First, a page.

The couple, who married in 1978, had never set foot in an RV before they decided to buy one. “We were always the ones in the campground in a tent, cursing the RV’ers,” George admits with a laugh.

He learned the hard way to account for not just the trailer’s width and length but also its height — 28 minutes into their maiden voyage, George drove it under a tree branch that tore off the rubberized roof. Insurance covered most of the $5,000 repair, he says.

Trailer living aside, the Mason-Slaughter family knows how to travel. In 1996, George, Salli and their daughters, then 7 and 14, left Alaska, where they were living at the time, and set out on a one-year journey around the world. They documented their adventures on one of the earliest travel websites, Worldhop.com, and became some of the first bloggers.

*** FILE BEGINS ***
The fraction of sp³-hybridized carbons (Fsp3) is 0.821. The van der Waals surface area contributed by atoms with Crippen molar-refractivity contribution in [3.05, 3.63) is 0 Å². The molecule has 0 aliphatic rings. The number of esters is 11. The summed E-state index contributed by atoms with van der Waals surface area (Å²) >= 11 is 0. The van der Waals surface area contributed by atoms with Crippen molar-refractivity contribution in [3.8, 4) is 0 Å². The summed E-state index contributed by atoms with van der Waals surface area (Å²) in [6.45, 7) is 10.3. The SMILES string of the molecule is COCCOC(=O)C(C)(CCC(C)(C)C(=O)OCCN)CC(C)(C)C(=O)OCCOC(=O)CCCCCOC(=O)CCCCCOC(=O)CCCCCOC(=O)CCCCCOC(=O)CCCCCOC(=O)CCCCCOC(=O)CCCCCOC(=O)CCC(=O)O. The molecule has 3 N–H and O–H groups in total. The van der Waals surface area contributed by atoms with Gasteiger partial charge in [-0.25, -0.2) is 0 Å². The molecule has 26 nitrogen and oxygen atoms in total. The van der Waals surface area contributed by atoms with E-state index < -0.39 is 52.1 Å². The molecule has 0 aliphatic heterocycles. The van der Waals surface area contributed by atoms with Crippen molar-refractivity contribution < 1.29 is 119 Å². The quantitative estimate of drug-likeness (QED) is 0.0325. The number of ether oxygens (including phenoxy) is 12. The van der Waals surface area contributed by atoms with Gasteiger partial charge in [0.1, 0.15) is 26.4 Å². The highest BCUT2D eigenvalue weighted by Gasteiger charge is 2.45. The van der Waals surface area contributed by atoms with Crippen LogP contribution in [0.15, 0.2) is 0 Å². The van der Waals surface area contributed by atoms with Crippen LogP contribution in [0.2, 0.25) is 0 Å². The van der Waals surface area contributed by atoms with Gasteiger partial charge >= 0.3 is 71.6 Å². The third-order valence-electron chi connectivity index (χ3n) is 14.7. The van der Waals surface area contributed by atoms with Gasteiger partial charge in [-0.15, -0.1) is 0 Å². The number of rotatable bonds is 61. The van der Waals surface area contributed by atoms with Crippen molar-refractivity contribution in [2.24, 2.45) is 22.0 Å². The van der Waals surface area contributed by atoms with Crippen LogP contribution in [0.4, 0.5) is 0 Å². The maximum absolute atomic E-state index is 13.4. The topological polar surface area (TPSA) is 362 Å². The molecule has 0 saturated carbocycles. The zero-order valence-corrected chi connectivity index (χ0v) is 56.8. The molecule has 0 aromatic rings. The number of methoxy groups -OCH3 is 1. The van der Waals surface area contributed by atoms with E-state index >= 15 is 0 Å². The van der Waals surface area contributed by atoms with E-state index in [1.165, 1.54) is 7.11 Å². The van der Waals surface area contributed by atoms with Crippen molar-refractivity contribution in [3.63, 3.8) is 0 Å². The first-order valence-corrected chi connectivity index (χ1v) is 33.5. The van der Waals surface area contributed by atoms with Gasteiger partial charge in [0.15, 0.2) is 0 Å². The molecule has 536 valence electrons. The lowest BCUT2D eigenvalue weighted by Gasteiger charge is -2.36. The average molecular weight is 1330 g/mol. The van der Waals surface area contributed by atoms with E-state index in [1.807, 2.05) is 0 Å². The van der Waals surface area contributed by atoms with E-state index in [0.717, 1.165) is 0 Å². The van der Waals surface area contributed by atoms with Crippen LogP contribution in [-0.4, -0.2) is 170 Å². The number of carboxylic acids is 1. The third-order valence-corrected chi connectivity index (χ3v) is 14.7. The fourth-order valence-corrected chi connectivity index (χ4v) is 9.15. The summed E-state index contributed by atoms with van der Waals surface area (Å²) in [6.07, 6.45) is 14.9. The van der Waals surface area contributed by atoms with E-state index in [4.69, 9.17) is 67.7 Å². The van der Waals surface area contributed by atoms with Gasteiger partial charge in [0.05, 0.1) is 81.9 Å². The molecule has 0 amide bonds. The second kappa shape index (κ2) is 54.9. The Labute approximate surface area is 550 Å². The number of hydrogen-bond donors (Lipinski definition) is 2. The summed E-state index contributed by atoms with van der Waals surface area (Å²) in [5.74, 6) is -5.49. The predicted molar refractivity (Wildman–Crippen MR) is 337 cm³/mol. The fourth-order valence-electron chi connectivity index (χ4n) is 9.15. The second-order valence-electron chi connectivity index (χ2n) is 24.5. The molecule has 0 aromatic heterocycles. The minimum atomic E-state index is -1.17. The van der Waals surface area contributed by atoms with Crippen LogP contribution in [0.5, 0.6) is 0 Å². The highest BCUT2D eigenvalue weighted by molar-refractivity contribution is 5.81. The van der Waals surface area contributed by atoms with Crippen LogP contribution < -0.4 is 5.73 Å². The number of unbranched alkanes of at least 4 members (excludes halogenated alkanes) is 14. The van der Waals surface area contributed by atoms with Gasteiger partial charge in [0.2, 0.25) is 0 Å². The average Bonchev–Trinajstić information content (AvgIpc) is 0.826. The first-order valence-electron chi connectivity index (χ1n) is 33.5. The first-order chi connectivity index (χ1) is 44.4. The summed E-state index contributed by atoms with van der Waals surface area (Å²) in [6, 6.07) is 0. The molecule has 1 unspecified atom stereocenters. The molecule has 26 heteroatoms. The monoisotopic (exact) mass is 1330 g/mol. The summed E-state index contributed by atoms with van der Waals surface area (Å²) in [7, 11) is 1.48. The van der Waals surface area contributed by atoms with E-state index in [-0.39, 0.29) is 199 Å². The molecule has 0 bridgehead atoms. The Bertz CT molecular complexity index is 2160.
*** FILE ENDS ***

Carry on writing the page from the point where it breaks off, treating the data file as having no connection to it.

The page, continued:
As for their latest adventure, “We’ll keep doing this until we run out of money or we get bored,” Salli says.

It’s all financed by their Social Security checks and their wiles, George adds. They also welcome contributions to The Authors Road and are seeking corporate and foundation support, and invite people to subscribe to their website (it’s free).

“Most people think they need a safety net and think they need an anchor — a house, a retirement income,” he says.

But you never know when the end will come, they say. “If you bet on putting everything off until you’re older, don’t do it,” Salli says.

“We might be eating out of Dumpsters, but we will have a good story,” George says.

That’s only the next-to-the-worst-case scenario anyway, Salli says: The worst “is not being here to tell that story.”

Stories from the road

Subscribe for free to George Mason and Salli Slaughter’s website at www.authorsroad.com